Pubdate: Wed, 11 Sep 2013
Source: Eagle-Tribune, The (MA)
Copyright: 2013 The Eagle-Tribune
Author: Steven S. Epstein


The national conversation on marijuana laws took giant steps forward 
last month. Sen. Patrick Leahy, D-Vt., chairman of the Senate Judiciary 
Committee, announced the committee would hold a hearing this month on 
the conflict between federal and state marijuana laws. His announcement 
was followed by the Department of Justice announcing it was "deferring 
its right to challenge" the Colorado and Washington initiatives that 
"tax and regulate marijuana like alcoholic beverages."

Repeal of the federal prohibition is doubtful before the 2014 election 
at the earliest. However, the department announcement concedes it lacks 
the resources to address marijuana activity with or without the 
assistance of "state and local authorities." The department also 
understands that, "The Constitution simply does not give Congress the 
authority to require the states" to provide that assistance.

Massachusetts began a serious conversation with 2008's ballot question 
that decriminalized an ounce or less. The conversation continued with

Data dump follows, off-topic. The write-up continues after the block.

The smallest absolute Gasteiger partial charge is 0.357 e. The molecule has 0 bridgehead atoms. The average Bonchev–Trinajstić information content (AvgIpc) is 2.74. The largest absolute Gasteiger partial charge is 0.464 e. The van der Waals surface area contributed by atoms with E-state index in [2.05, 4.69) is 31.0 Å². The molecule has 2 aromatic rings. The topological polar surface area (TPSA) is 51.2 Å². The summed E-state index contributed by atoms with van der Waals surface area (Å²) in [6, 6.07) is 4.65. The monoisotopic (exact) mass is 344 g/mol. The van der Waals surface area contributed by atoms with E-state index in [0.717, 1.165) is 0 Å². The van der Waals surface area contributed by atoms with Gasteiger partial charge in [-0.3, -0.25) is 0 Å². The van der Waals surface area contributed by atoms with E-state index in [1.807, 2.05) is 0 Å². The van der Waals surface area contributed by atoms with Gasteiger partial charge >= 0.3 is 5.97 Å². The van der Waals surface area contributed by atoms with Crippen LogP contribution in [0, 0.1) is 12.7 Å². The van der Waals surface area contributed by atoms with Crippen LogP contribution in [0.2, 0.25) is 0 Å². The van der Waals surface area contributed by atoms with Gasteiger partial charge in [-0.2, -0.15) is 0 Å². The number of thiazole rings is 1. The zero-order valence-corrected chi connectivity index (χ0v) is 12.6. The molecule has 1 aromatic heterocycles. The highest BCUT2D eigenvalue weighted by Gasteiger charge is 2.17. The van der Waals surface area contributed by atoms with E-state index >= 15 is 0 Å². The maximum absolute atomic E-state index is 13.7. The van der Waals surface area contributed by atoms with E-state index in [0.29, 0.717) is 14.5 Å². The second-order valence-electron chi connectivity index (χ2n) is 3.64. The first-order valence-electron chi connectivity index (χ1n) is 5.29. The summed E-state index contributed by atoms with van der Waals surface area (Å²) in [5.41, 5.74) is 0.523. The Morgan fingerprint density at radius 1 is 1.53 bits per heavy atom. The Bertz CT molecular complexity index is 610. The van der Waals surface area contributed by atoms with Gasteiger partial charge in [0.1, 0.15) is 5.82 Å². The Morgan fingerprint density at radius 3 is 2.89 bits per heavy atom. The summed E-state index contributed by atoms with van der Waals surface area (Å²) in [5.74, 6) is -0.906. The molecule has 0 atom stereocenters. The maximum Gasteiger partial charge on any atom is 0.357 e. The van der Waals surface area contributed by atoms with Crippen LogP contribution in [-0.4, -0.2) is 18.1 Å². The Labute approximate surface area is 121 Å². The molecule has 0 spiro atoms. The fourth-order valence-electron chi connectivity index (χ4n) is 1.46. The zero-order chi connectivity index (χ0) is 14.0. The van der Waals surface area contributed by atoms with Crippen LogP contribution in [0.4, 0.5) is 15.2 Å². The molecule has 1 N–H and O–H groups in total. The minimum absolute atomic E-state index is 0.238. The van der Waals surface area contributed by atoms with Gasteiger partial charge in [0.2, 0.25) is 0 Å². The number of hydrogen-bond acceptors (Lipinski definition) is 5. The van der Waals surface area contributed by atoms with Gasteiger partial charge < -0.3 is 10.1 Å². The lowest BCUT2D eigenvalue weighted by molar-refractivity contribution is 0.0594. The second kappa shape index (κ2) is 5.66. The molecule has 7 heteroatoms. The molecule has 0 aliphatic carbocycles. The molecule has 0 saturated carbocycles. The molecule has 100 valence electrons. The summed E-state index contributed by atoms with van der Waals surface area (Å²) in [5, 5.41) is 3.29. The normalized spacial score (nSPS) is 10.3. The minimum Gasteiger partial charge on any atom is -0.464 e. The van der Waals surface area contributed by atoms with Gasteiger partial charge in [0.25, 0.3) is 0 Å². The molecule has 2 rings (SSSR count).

2012's ballot question allowing for the medicinal use of marijuana and 
continues over implementation of that law.

Soon it will turn to repealing the prohibition on adult cultivation of 
cannabis and commerce in marijuana. If the Legislature fails to act 
before May 2016, the conversation will culminate Election Day 2016 with 
Bay State voters replacing prohibition with a law that treats the adult 
cultivation and commerce in marijuana like the herb/agricultural 
commodity it is and focuses our energies and resources on punishing 
those who provide marijuana to children.

When we look back on marijuana prohibition in 2017, we will recognize 
opponents of ending the failed and profligate prohibition created a 
tempest in a teapot.

Steven S. Epstein

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